Various problems have been associated with breast implants. Silicone-gel implants impede mammograms—X rays of the breast used to detect tumors—preventing them from revealing tissue behind the implants. The silicone-gel bag has been known to leak, releasing silicone into the body. Silicone is an immune-system irritant, and fears were raised in the early 1990s that it could cause connective-tissue disorders. These fears, coupled with inadequate safety data, led the FDA to ban the use of silicone-gel implants. But in June 1999, the Institute of Medicine concluded that although the implants can leak and cause infections and scarring, there was no evidence that they cause connective-tissue or autoimmune diseases. In 2005, an FDA advisory committee recommended that silicone implants be allowed, as long as patients were warned of the potential dangers.
Saline implants, while they do not entirely obstruct X rays, can prevent detection of certain small tumors. A tiny percentage deflate and require replacement.
One of the skin's major functions is to protect the body against invasion by bacteria, viruses, and other organisms that might cause fatal infections. Thus, if people who have experienced severe wounds or burns are to survive, it is essential that their lost skin be replaced as quickly as possible.
Artificial skin should have several basic characteristics. It should prevent infection, promote rapid healing, and minimize the amount of scar tissue that forms. It must prevent moisture and blood from seeping out of the body, but allow oxygen to permeate into the underlying tissues. And it should conform to the contours of the body and not limit a person's ability to move.
Artificial skins of today are temporary implants. One such skin is made from plastic, collagen (a connective-tissue protein), and a polysaccharide (a sugar). Another type of artificial skin is made from keratin (a component of hair and nails) and chitosan (a starchy substance found in insect skeletons and crab shells). Recently introduced products include TransCyte, intended for use as a temporary wound cover for burns; Dermagraft, for the treatment of diabetic foot ulcers; and Integra, which is used to replace the dermal skin layer. Integra and TransCyte have been used together successfully to treat patients who have extensive burns over large portions of their bodies.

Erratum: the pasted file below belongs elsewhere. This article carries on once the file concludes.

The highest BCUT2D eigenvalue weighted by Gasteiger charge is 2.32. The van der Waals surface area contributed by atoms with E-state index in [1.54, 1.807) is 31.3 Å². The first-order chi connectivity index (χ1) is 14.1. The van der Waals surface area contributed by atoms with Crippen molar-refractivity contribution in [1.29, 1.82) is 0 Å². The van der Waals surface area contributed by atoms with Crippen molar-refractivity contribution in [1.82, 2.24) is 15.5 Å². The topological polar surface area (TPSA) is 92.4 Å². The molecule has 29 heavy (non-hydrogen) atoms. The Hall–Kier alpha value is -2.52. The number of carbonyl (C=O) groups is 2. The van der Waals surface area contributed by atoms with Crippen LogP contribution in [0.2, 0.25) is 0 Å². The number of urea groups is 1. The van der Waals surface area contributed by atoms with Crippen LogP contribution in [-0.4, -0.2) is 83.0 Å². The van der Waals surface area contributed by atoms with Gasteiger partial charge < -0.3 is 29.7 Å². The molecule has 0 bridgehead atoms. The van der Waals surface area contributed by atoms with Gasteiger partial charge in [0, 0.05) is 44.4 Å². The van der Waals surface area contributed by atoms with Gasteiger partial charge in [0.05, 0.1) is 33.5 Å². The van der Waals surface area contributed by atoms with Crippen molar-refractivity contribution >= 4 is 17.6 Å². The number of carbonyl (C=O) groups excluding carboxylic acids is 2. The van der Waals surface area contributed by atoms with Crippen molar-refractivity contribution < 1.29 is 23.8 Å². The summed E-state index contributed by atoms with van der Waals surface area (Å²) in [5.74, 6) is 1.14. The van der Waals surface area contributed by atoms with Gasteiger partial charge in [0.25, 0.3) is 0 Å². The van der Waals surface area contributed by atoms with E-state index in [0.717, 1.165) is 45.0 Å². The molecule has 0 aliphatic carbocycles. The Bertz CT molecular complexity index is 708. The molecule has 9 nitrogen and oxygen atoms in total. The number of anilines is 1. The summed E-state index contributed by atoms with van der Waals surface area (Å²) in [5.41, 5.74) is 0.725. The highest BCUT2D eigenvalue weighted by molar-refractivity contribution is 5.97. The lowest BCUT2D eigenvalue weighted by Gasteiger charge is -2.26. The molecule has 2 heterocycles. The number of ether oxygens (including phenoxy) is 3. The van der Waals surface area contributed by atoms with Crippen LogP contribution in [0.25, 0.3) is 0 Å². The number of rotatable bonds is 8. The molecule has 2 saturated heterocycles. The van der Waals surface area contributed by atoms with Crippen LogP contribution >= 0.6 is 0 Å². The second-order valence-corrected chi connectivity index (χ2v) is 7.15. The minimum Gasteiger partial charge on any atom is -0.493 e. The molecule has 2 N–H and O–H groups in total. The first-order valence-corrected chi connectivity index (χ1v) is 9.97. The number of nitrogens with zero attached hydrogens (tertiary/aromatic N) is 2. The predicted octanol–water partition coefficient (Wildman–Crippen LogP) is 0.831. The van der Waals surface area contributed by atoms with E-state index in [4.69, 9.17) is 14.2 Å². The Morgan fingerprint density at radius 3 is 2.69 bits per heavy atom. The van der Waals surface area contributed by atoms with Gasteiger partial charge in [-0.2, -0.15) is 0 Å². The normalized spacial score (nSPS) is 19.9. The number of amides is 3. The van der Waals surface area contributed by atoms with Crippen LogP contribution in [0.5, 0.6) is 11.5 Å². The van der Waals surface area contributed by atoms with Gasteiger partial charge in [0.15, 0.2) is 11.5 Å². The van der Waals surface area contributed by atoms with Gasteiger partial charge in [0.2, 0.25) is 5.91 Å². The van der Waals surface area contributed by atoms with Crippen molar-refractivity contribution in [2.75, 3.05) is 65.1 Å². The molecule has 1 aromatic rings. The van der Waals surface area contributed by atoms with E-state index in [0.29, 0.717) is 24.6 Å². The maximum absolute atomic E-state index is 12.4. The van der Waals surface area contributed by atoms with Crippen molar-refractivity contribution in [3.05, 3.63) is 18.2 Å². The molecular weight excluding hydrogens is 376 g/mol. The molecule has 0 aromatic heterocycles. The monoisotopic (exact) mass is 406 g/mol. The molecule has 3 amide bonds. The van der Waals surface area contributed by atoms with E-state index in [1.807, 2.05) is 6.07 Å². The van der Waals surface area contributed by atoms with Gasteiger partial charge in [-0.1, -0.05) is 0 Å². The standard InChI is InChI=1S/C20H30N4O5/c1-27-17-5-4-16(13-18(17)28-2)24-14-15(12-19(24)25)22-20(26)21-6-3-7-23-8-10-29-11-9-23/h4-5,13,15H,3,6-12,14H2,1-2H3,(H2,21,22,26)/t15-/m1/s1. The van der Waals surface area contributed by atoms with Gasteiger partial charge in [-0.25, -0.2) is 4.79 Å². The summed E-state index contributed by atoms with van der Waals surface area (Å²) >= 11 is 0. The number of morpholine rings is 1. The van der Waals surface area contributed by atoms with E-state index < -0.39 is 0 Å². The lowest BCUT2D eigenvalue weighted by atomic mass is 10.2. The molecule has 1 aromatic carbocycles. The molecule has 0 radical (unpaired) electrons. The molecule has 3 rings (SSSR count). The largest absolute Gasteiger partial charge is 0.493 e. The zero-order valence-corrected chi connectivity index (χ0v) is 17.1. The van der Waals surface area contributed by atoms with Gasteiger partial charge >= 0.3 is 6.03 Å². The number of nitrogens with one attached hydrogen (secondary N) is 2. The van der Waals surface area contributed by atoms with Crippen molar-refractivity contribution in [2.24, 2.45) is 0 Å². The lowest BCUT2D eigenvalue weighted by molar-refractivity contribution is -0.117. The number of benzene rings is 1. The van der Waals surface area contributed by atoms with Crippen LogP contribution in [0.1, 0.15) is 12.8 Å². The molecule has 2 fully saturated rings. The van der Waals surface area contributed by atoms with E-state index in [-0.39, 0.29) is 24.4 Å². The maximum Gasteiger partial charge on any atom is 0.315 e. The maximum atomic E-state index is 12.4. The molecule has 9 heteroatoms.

People who have lost an eye or an ear, or who have a sightless and disfigured eye, can be fitted with natural-looking artificial organs. The artificial outer ear is functional as well as cosmetic, since it funnels sound waves to the eardrum. The artificial eye is cosmetic. However, it is attached to the eye muscles; thus, if the person has one natural and one artificial eye, the two eyes will move in unison.
Eyeglasses and contact lenses can be considered to be prosthetic devices, since they correct problems caused by a faulty lens. Similarly, hearing aids are prosthetic devices, since they amplify sound to compensate for hearing loss.
The most dramatic developments in sensory prostheses in recent years have been in the introduction of implants.
Many people suffer from cataracts, a condition in which the lens of the eye, normally transparent, becomes cloudy, impeding or preventing the passage of light. When the lens is surgically removed, some sight can be restored with corrective glasses or contact lenses. Today, however, the preferred method of treatment is to implant a lens made of a soft, transparent plastic or silicone rubber. The lens is attached to adjoining parts of the eye by metal or plastic clips or thread. The patient regains near-normal eyesight.